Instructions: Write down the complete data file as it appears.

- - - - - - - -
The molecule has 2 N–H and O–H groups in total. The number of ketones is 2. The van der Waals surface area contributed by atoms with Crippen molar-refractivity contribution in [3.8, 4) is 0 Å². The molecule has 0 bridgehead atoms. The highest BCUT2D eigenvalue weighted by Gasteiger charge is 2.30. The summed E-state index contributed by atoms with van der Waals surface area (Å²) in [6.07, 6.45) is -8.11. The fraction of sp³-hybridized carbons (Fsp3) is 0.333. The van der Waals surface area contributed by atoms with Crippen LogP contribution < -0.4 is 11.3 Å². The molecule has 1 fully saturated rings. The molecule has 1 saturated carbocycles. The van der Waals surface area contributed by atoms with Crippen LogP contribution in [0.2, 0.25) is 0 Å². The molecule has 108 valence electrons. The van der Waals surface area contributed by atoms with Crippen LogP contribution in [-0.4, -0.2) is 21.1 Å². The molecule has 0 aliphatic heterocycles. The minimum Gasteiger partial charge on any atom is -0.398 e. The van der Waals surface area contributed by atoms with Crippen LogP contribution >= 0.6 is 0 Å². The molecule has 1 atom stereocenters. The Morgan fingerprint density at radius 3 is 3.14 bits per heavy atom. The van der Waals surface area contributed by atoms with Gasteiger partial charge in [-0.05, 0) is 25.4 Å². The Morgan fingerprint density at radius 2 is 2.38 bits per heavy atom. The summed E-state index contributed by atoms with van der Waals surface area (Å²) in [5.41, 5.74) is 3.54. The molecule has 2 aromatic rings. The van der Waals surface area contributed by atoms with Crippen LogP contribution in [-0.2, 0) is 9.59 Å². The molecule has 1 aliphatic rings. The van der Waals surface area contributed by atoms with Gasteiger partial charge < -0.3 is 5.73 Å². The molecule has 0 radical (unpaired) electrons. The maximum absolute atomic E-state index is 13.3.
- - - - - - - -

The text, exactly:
The molecule has 2 N–H and O–H groups in total. The number of ketones is 2. The van der Waals surface area contributed by atoms with Crippen molar-refractivity contribution in [3.8, 4) is 0 Å². The molecule has 0 bridgehead atoms. The highest BCUT2D eigenvalue weighted by Gasteiger charge is 2.30. The summed E-state index contributed by atoms with van der Waals surface area (Å²) in [6.07, 6.45) is -8.11. The fraction of sp³-hybridized carbons (Fsp3) is 0.333. The van der Waals surface area contributed by atoms with Crippen LogP contribution < -0.4 is 11.3 Å². The molecule has 1 fully saturated rings. The molecule has 1 saturated carbocycles. The van der Waals surface area contributed by atoms with Crippen LogP contribution in [0.2, 0.25) is 0 Å². The molecule has 108 valence electrons. The van der Waals surface area contributed by atoms with Crippen LogP contribution in [-0.4, -0.2) is 21.1 Å². The molecule has 0 aliphatic heterocycles. The minimum Gasteiger partial charge on any atom is -0.398 e. The van der Waals surface area contributed by atoms with Crippen LogP contribution >= 0.6 is 0 Å². The molecule has 1 atom stereocenters. The Morgan fingerprint density at radius 3 is 3.14 bits per heavy atom. The van der Waals surface area contributed by atoms with Gasteiger partial charge in [-0.05, 0) is 25.4 Å². The Morgan fingerprint density at radius 2 is 2.38 bits per heavy atom. The summed E-state index contributed by atoms with van der Waals surface area (Å²) in [5.41, 5.74) is 3.54. The molecule has 2 aromatic rings. The van der Waals surface area contributed by atoms with Crippen LogP contribution in [-0.2, 0) is 9.59 Å². The molecule has 1 aliphatic rings. The van der Waals surface area contributed by atoms with Gasteiger partial charge < -0.3 is 5.73 Å². The molecule has 0 radical (unpaired) electrons. The maximum absolute atomic E-state index is 13.3.